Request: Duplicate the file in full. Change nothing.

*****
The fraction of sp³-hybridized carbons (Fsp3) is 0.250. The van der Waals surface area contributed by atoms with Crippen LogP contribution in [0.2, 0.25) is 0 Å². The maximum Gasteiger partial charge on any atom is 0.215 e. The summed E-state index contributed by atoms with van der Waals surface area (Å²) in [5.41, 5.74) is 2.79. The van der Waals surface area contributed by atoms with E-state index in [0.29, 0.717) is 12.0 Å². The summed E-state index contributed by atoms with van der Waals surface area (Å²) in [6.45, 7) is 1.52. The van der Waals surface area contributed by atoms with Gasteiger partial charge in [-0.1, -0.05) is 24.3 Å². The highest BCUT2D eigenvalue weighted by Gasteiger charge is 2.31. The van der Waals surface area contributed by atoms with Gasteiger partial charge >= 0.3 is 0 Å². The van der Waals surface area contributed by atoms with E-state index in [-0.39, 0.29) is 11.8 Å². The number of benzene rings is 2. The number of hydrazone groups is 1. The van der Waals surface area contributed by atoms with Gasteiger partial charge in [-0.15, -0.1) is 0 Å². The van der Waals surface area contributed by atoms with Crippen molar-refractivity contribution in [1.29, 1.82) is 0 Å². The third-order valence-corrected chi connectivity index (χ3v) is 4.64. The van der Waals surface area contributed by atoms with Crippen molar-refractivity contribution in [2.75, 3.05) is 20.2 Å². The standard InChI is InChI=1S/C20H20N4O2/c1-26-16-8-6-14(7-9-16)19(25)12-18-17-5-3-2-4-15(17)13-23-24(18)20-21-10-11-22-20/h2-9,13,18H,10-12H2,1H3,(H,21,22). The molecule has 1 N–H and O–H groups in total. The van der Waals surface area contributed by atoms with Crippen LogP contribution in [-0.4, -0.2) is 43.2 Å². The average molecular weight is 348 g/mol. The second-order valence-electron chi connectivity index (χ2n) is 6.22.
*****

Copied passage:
The fraction of sp³-hybridized carbons (Fsp3) is 0.250. The van der Waals surface area contributed by atoms with Crippen LogP contribution in [0.2, 0.25) is 0 Å². The maximum Gasteiger partial charge on any atom is 0.215 e. The summed E-state index contributed by atoms with van der Waals surface area (Å²) in [5.41, 5.74) is 2.79. The van der Waals surface area contributed by atoms with E-state index in [0.29, 0.717) is 12.0 Å². The summed E-state index contributed by atoms with van der Waals surface area (Å²) in [6.45, 7) is 1.52. The van der Waals surface area contributed by atoms with Gasteiger partial charge in [-0.1, -0.05) is 24.3 Å². The highest BCUT2D eigenvalue weighted by Gasteiger charge is 2.31. The van der Waals surface area contributed by atoms with Gasteiger partial charge >= 0.3 is 0 Å². The van der Waals surface area contributed by atoms with E-state index in [-0.39, 0.29) is 11.8 Å². The number of benzene rings is 2. The number of hydrazone groups is 1. The van der Waals surface area contributed by atoms with Gasteiger partial charge in [-0.15, -0.1) is 0 Å². The van der Waals surface area contributed by atoms with Crippen molar-refractivity contribution in [1.29, 1.82) is 0 Å². The third-order valence-corrected chi connectivity index (χ3v) is 4.64. The van der Waals surface area contributed by atoms with Crippen molar-refractivity contribution in [2.75, 3.05) is 20.2 Å². The standard InChI is InChI=1S/C20H20N4O2/c1-26-16-8-6-14(7-9-16)19(25)12-18-17-5-3-2-4-15(17)13-23-24(18)20-21-10-11-22-20/h2-9,13,18H,10-12H2,1H3,(H,21,22). The molecule has 1 N–H and O–H groups in total. The van der Waals surface area contributed by atoms with Crippen LogP contribution in [-0.4, -0.2) is 43.2 Å². The average molecular weight is 348 g/mol. The second-order valence-electron chi connectivity index (χ2n) is 6.22.